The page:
The Harmful Effects Of Stress On The Skin
The Harmful Effects of Stress on the Skin German scientists at the University of Dresden found that a particular stress hormone interacts with a receptor in the skin and causes damaging inflammation that results in wrinkles. Stress has a huge impact on the way we feel and act, but many people do not realize that it also has a harmful effect on the skin. Stress wreaks havoc both inside and outside of our bodies.
Exacerbates Other Conditions:
Stress or anxiety can cause any condition in the body to worsen. For people with acne or sensitive skin prone to blemishes, stress can cause the outbreak of lesions. Those with excessive perspiration or hair loss may see their problems increase, and those with psoriasis or rosacea may find that their skin is more inflamed and redder than usual. Stress can cause the skin to become dehydrated which, in turn, allows all types of infectious allergens to penetrate the skin. Conditions like eczema and rashes can occur and breakouts may be more frequent.
People under a lot of stress may become depressed and neglect daily skincare. Their skin could well become itchy and dry starting a vicious cycle of scratching, rubbing, and increased irritation. Neglect can cause a breakdown in the normal repair and restoration cycle the skin goes through as it rids itself of dead cells. Skin that is dehydrated cannot recover if left untreated.
Effects on Your Skin:
Stress can cause fever blisters, dermatitis and other skin conditions that you might not normally develop. Your nails may turn brittle and you may break out in hives. Long-term stress can cause intensely adverse effects on the skin such as poor circulation, and the decreased blood supply to the skin can make it flaky, dry, and irritated. Stress can affect your respiratory system, reducing the amount of oxygen supplied to the skin. This causes the skin to appear dull and pasty and to lose its natural glow.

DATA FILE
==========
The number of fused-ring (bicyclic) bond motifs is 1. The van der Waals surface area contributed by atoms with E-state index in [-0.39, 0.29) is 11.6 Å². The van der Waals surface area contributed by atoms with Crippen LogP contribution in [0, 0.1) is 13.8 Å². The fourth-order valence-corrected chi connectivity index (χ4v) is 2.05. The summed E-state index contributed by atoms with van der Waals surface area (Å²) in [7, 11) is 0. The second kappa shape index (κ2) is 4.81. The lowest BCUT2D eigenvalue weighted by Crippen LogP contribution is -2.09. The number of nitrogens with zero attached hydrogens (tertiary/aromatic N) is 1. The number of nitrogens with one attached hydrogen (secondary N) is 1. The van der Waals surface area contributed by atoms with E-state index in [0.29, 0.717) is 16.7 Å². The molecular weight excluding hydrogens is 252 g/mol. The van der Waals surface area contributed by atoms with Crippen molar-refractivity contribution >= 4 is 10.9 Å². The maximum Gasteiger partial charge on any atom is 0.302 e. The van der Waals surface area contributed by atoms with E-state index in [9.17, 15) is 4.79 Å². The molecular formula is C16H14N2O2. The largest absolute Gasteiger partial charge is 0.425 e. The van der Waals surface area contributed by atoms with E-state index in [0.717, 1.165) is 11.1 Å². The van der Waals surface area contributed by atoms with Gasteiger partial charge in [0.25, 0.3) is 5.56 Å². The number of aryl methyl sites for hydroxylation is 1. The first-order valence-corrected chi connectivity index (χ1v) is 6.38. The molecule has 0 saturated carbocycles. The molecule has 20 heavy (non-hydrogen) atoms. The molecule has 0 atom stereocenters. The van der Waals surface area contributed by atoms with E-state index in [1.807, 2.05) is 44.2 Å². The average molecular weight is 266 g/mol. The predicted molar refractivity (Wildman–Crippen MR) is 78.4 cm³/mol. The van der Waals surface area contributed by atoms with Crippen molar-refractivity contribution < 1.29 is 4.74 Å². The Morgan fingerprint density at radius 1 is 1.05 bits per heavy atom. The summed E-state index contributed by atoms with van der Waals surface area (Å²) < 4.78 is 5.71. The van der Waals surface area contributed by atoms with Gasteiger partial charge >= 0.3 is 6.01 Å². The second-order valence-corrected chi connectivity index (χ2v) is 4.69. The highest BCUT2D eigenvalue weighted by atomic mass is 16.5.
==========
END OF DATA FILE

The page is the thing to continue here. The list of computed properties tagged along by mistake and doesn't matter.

If your skin is lacking all the things that are important to keep it healthy–blood, oxygen and water–it becomes dull and gray. People with nutrient-deprived skin develop puffiness and dark circles around the eyes, and wrinkles and fine lines may increase and deepen.
Stress Seeks Comfort:
When we are under stress, we tend to eat and drink the wrong things, like coffee or alcohol, that are debilitating, dehydrating, and drying to the skin. This is the time when you should be increasing your water intake to keep the skin moisturized and nourished, but because of anxiety and depression, you reach for things that are harmful instead. The next time you’re feeling stressed, reach for the fruits and vegetables and forget the comfort foods that don’t nourish the body or the skin. Giving in to impulse eating and drinking is a downward spiral that is difficult to escape. It is important to seek help if you feel like stress is gaining control in your life. Long-term stress can cause irreparable damage if left untreated, but the good news is that it can be diagnosed and treated by a qualified physician.
Coping With Stress:
It’s easy to say that you should reduce stress, but it’s one of those things that is often easier to talk about than to do. Making some time for yourself, just an hour each day, to perform some of the skincare rituals mentioned in this book can help reduce the effects of stress on your skin, and it can help you mentally too. Exercise and relaxation techniques work wonders. Once you start seeing the effects of wrinkle creams or other skincare treatments, you will inevitably notice that you have a more hopeful outlook too. You start to feel stronger and are better able to cope with stress when you look and feel your best.